The dumpling shop was in a hutong, and the owner said we could eat outside or in one of the little rooms. We choose outside and were seated in one of the little courtyards. There was a beautiful tree growing up to shade the table.


We ordered a pork rib soup which came in a huge tureen, and several different kinds of dumplings. While we were waiting for the food, Vincent fell asleep at the table. The other children watched a mother cat and kitten walking across the roof above the courtyard. We managed to wake Vincent up and eat by enticing him with Sprite. We were all completely stuffed, and the bill came to $20!


A few odds and ends stories. When we first got off the plane, everything was kind of crazy. Matt was asking an attendant where the nearest bathroom was for Max, who was puking again while Linda sponged him off. Gregory was trying to lay down on the floor to sleep, Mary Evelyn was guarding the stack of backpacks and luggage. I was keeping an eye on Vincent who looked up at me and said “Mama? Do dey have potties in China? Because I need one!”


Also, at the Great Wall yesterday we had our first taste of our caucasian celebrity status. We had been warned that many Chinese have not seen caucasians before, and it is not rude to stare in China. The boys were very popular and we were stopped several times by people wanting to have their picture taken with Gregory and Vincent or Max. Even at the jade factory where their main business is tourists, we were the only people eating (I told you Nancy had a great schedule!) and the waitresses gathered around to gaze at the boys adoringly while we ate. Nancy said it will be even worse today at the Forbidden City. Okay, we’re off for the day!

Great Wall and Hutong Tour

Before I start talking about the Great Wall, Gregory would like me to tell you about the breakfast buffet at our hotel. He says that buffet isn’t the right word, it should be called something like “Food Fantasy.” I didn’t take any pictures, but there was a European/American section with pancakes, waffles, pastries, cereal, fruit, and yogurt. There was a Japanese section with sushi. There was a Chinese section with dumplings and grilled fish. Oh, and an omelet bar. Sadly for Gregory, he did not have enough time to finish his third plate because we were just out of time and had to meet our guide.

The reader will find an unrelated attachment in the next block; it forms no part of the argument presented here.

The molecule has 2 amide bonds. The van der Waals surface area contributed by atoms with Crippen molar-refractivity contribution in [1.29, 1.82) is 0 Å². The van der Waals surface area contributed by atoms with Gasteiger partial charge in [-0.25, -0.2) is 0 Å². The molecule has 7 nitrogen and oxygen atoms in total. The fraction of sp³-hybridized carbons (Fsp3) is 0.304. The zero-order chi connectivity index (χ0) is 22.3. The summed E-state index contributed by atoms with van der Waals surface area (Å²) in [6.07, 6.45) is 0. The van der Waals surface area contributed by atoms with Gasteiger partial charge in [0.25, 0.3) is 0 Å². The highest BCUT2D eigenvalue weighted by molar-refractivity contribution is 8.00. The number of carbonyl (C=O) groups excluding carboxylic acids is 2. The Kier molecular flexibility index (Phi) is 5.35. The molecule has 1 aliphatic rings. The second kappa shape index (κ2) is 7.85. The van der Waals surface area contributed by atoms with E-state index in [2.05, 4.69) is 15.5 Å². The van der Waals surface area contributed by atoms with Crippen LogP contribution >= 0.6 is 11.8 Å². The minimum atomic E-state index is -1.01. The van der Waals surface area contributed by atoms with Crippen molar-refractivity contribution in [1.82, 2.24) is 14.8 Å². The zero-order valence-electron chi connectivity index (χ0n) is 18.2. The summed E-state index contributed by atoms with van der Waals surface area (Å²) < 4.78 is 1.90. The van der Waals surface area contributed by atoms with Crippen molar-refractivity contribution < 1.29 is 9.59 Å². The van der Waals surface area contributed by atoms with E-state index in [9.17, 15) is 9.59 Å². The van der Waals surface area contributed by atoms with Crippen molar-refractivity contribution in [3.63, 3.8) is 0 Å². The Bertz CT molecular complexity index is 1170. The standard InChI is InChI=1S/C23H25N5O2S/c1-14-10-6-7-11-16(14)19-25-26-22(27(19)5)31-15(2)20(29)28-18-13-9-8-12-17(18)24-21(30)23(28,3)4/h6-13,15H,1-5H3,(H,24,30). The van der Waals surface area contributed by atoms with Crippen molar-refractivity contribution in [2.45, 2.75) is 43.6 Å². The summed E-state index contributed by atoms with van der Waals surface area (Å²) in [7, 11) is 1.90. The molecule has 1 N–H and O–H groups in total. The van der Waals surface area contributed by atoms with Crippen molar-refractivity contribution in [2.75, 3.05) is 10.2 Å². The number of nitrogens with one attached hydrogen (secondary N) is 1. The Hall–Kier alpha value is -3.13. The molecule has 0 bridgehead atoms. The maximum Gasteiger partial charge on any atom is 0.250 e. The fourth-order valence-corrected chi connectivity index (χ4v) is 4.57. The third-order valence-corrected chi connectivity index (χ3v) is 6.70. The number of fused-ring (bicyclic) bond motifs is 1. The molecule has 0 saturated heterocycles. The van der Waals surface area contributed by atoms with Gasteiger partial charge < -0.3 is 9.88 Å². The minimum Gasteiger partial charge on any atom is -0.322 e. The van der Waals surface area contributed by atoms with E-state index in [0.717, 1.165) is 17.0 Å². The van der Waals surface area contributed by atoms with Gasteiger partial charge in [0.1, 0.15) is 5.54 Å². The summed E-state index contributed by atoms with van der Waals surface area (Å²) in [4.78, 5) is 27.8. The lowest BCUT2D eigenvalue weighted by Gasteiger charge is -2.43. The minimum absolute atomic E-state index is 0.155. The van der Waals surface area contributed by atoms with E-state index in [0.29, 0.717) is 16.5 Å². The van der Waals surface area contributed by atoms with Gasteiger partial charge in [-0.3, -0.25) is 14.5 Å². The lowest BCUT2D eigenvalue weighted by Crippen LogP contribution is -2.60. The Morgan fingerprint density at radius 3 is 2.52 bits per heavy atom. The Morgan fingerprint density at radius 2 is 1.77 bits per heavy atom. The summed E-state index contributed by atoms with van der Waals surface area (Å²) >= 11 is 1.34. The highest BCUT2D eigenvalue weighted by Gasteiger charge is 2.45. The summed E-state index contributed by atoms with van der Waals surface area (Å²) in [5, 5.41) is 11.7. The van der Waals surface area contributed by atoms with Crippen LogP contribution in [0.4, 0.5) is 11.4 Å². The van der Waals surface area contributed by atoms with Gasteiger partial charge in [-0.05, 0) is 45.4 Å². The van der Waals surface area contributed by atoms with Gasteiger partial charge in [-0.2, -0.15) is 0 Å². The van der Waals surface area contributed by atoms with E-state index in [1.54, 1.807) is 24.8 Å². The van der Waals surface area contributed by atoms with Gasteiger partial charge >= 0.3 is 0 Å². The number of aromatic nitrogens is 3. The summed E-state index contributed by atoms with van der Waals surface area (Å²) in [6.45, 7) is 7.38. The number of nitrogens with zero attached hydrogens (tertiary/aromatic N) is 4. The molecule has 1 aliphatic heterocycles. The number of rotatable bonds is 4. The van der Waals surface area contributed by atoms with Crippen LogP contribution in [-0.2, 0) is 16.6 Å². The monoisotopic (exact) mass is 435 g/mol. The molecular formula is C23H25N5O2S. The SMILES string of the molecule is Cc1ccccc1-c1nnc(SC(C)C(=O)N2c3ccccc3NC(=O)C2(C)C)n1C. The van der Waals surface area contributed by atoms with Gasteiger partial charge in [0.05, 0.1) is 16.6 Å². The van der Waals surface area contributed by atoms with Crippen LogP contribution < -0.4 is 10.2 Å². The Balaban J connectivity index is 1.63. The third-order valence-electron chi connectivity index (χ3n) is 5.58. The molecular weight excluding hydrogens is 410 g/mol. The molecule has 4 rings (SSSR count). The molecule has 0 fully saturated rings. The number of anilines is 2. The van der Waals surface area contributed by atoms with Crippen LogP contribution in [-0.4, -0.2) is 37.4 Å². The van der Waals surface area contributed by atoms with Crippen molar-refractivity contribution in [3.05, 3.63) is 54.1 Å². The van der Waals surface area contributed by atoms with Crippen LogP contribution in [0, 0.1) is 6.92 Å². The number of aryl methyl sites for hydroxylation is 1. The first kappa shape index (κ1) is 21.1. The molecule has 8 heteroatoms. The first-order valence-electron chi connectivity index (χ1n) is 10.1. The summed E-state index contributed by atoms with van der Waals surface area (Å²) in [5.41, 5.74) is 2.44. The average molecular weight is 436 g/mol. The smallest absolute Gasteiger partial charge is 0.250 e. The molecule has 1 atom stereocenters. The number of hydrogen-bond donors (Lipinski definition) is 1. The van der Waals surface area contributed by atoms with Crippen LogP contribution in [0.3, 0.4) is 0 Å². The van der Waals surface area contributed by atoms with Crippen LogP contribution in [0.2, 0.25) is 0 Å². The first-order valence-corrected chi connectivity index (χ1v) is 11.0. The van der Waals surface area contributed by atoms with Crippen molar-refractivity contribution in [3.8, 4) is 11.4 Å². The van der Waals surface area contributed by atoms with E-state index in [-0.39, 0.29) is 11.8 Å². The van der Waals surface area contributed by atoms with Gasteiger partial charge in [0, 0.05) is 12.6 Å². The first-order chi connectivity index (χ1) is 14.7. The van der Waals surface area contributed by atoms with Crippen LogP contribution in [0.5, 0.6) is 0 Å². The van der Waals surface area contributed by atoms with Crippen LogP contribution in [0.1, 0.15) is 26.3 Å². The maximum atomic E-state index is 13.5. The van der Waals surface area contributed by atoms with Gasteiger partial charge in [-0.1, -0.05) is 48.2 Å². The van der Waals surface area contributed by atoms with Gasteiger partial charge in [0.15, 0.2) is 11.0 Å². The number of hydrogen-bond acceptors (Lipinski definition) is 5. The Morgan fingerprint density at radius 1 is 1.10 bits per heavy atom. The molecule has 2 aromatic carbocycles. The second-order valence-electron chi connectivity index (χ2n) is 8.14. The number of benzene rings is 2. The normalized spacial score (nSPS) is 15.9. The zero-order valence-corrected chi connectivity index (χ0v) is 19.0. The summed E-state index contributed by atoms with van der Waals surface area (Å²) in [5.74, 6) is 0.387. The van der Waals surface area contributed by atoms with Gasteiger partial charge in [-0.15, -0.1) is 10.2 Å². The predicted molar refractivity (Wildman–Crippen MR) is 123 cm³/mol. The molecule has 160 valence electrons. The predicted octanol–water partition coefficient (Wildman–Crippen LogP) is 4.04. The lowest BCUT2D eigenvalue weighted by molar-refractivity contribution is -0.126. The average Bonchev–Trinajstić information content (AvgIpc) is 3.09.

We are the only people who signed up for tours this time, so it was just us, Nancy, and the driver. There are several sections of the Great Wall where people usually tour, and we went to the closest section which is about an hour outside of Beijing, depending on the traffic. Nancy told us that Beijing is mostly a new city because the government has systematically bulldozed down the older housing sections and replaced them with large apartment buildings, so most of the city looked like this driving through:


As we drove out of the city, you could see the mountains ahead, and then we could see some of the Great Wall going up the mountain! Nancy told us repeatedly that we were extremely lucky because she has never seen such good weather. There is absolutely no smog, a beautiful blue sky, and a nice breeze. It was the perfect day to climb the Great Wall. Or at least a tiny section of it.


Everyone was very excited, so there was a festive atmosphere. People were smiling at each other and giving encouragement to those who took a little longer. The steps are uneven, with some being close together and other far apart. They all had grooves or missing chunks. Nancy told us that most of the Great Wall is crumbling and too dangerous to climb except for these few preserved areas around Beijing. Linda recently had knee-replacement surgery because she said she wanted to be able to climb the Great Wall and it was a great motivator for her physical therapy. She was able to make it to the 3rd tower.